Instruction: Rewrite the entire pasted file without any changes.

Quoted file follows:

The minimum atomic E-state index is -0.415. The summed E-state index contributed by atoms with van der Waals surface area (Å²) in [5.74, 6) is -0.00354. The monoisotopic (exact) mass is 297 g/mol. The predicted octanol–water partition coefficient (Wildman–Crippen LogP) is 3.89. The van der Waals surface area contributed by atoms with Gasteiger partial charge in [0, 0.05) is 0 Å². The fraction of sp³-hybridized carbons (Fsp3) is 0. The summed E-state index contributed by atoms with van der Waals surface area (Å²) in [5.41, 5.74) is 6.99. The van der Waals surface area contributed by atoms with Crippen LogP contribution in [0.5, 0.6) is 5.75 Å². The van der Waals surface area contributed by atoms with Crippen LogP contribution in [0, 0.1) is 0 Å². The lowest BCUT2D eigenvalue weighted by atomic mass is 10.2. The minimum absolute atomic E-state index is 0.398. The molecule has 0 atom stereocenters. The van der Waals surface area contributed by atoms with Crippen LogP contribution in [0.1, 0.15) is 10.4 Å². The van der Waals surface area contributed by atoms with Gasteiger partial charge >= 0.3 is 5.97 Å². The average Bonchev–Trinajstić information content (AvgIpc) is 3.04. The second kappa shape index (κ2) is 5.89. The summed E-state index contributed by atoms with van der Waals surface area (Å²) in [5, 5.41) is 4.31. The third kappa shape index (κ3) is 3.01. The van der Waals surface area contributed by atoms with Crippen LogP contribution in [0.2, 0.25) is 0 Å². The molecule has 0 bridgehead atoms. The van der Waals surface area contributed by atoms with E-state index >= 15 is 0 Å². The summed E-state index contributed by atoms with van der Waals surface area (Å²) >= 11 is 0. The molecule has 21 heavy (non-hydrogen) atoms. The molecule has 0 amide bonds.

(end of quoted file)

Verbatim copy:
The minimum atomic E-state index is -0.415. The summed E-state index contributed by atoms with van der Waals surface area (Å²) in [5.74, 6) is -0.00354. The monoisotopic (exact) mass is 297 g/mol. The predicted octanol–water partition coefficient (Wildman–Crippen LogP) is 3.89. The van der Waals surface area contributed by atoms with Gasteiger partial charge in [0, 0.05) is 0 Å². The fraction of sp³-hybridized carbons (Fsp3) is 0. The summed E-state index contributed by atoms with van der Waals surface area (Å²) in [5.41, 5.74) is 6.99. The van der Waals surface area contributed by atoms with Crippen LogP contribution in [0.5, 0.6) is 5.75 Å². The van der Waals surface area contributed by atoms with Crippen LogP contribution in [0, 0.1) is 0 Å². The lowest BCUT2D eigenvalue weighted by atomic mass is 10.2. The minimum absolute atomic E-state index is 0.398. The molecule has 0 atom stereocenters. The van der Waals surface area contributed by atoms with Crippen LogP contribution in [0.1, 0.15) is 10.4 Å². The van der Waals surface area contributed by atoms with Gasteiger partial charge >= 0.3 is 5.97 Å². The average Bonchev–Trinajstić information content (AvgIpc) is 3.04. The second kappa shape index (κ2) is 5.89. The summed E-state index contributed by atoms with van der Waals surface area (Å²) in [5, 5.41) is 4.31. The third kappa shape index (κ3) is 3.01. The van der Waals surface area contributed by atoms with Crippen LogP contribution in [0.2, 0.25) is 0 Å². The molecule has 0 bridgehead atoms. The van der Waals surface area contributed by atoms with E-state index >= 15 is 0 Å². The summed E-state index contributed by atoms with van der Waals surface area (Å²) >= 11 is 0. The molecule has 21 heavy (non-hydrogen) atoms. The molecule has 0 amide bonds.